tazza

(redirected from tazzas)

taz·za

 (tät′sə, -tsä)
n.
A shallow ornamental vessel usually on a pedestal.

[Italian, cup, tazza, from Arabic ṭašt, basin; see demitasse.]
American Heritage® Dictionary of the English Language, Fifth Edition. Copyright © 2016 by Houghton Mifflin Harcourt Publishing Company. Published by Houghton Mifflin Harcourt Publishing Company. All rights reserved.

tazza

(ˈtætsə)
n
a wine cup with a shallow bowl and a circular foot
[C19: from Italian, probably from Arabic tassah bowl]
Collins English Dictionary – Complete and Unabridged, 12th Edition 2014 © HarperCollins Publishers 1991, 1994, 1998, 2000, 2003, 2006, 2007, 2009, 2011, 2014

taz•za

(ˈtɑt sə)

n., pl. -zas.
a shallow ornamental bowl or cup, usu. on a high base or pedestal.
[1835–45; < Italian < Arabic ṭassah basin < Persian tasht]
Random House Kernerman Webster's College Dictionary, © 2010 K Dictionaries Ltd. Copyright 2005, 1997, 1991 by Random House, Inc. All rights reserved.
References in periodicals archive ?
Cheaper materials such as silvered metal and pewter were used to make table centrepieces, claret jugs, tazzas, mirrors, goblets and candlesticks, all of which have a predictable flavour about them.
Thereafter a number of talented enamellers (including Leonard Limosin, Pierre Reymond, Jean de Court [also known as Jean Court dit Vigier] and Suzanne de Court) developed techniques for enamelling plates, ewers, and tazzas, with scenes that were as often drawn from mythology and ancient history as from Christian texts.
He told me: "Each new piece started, especially the bowls and tazzas, takes a significant amount of time to finish and perhaps only two or three out of five come to fruition."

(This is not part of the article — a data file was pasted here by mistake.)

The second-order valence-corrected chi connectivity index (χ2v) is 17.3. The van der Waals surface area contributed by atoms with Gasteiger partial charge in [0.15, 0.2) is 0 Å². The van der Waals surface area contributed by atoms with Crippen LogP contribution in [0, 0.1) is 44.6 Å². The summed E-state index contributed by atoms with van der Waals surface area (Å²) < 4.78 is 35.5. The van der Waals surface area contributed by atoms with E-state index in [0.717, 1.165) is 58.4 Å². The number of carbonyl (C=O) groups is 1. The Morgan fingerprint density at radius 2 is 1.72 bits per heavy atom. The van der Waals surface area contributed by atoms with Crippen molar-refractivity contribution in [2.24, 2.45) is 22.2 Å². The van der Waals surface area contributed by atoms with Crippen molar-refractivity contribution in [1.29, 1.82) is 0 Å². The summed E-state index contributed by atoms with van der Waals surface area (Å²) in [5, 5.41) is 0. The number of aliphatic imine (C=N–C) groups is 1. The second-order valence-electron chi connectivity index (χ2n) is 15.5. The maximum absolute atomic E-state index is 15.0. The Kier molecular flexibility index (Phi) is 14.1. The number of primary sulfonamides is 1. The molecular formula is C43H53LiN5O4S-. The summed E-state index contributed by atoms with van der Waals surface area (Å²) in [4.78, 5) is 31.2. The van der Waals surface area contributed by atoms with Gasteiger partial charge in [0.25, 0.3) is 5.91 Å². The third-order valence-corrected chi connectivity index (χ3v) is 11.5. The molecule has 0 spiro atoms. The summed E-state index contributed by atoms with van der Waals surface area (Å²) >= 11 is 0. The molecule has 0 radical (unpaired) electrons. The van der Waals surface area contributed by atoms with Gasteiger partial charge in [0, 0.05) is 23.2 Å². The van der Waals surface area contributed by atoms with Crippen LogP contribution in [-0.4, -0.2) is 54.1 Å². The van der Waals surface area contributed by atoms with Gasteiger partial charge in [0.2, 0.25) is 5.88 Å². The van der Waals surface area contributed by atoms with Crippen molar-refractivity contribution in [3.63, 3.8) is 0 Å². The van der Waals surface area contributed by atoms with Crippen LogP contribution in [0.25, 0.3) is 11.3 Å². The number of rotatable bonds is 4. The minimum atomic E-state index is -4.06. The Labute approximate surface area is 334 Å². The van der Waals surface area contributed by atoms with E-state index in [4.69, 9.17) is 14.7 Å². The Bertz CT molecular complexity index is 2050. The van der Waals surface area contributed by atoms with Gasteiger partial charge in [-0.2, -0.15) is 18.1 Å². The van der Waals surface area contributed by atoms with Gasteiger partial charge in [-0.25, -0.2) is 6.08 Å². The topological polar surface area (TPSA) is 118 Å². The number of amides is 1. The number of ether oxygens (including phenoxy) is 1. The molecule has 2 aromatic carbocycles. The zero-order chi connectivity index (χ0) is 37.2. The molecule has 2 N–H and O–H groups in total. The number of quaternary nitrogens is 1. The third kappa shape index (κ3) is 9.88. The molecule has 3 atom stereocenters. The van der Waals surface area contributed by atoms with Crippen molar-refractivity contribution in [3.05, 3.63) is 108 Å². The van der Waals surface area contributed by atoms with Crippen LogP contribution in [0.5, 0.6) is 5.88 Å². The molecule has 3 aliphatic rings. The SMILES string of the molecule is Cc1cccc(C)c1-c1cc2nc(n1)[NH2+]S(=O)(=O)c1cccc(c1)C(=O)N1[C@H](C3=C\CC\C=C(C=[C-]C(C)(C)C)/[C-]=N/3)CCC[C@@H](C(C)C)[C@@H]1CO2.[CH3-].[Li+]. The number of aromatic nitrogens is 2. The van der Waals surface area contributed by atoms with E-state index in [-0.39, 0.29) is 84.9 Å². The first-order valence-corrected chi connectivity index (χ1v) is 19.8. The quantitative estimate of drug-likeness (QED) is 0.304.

The range that Toff shows in his gallery is varied, from fish-stemmed candlesticks, large bowls for punch and stem tazzas with moulded fish around the rim.
Savoury and sweet jellies were popular delicacies in the 18th and 19th centuries and were served in small glasses like these, often arranged on pyramids of glass stands or tazzas.
In addition to the Versace there's reproduction tazzas, classical busts, facsimile statues, reproduction models of seated lions, a three-inch telescope, still-life paintings, table candlesticks and various modern reproduction pictures...
Zilkha's interest in collecting has more recently resulted in his appointment as a Trustee of Los Angeles County Museum of Art (LACMA), and his gift of a pair of late 16th-century French silver-gilt tazzas demonstrates his commitment and generosity to that museum.
Then there were the paintings, the marvellous furniture, the glass, the lacquered cabinets, the hard stone inlaid caskets, the rock crystal bowls, the malachite tazzas and the renaissance jewel encrusted covered goblets.
Soon no lady of leisure was without her glass patch stand on her dressing table - they look like miniature tazzas or cake stands - and a patch box to carry them outdoors for spares and running repairs should the need arise.
The autograph production of the great baroque goldsmith, Hanspeter Oeri of Zurich, for example, was represented previously by a single minor piece, but can now be studied through four highly important objects, two beautifully modelled figures of walking horses and a pair of tazzas with embossed decoration of outstanding quality.
But the gold ikons, bracelets, pectoral crosses, enamelled dishes and tazzas shown in Kremlin Gold 1000 years of Russian Jewels and Gems (Abrams, pounds 32.00) include a priceless ikon cover encrusted with pearls and sapphires, a mitre festooned with pearls and gold, and two Imperial Easter eggs from the Faberge workshops.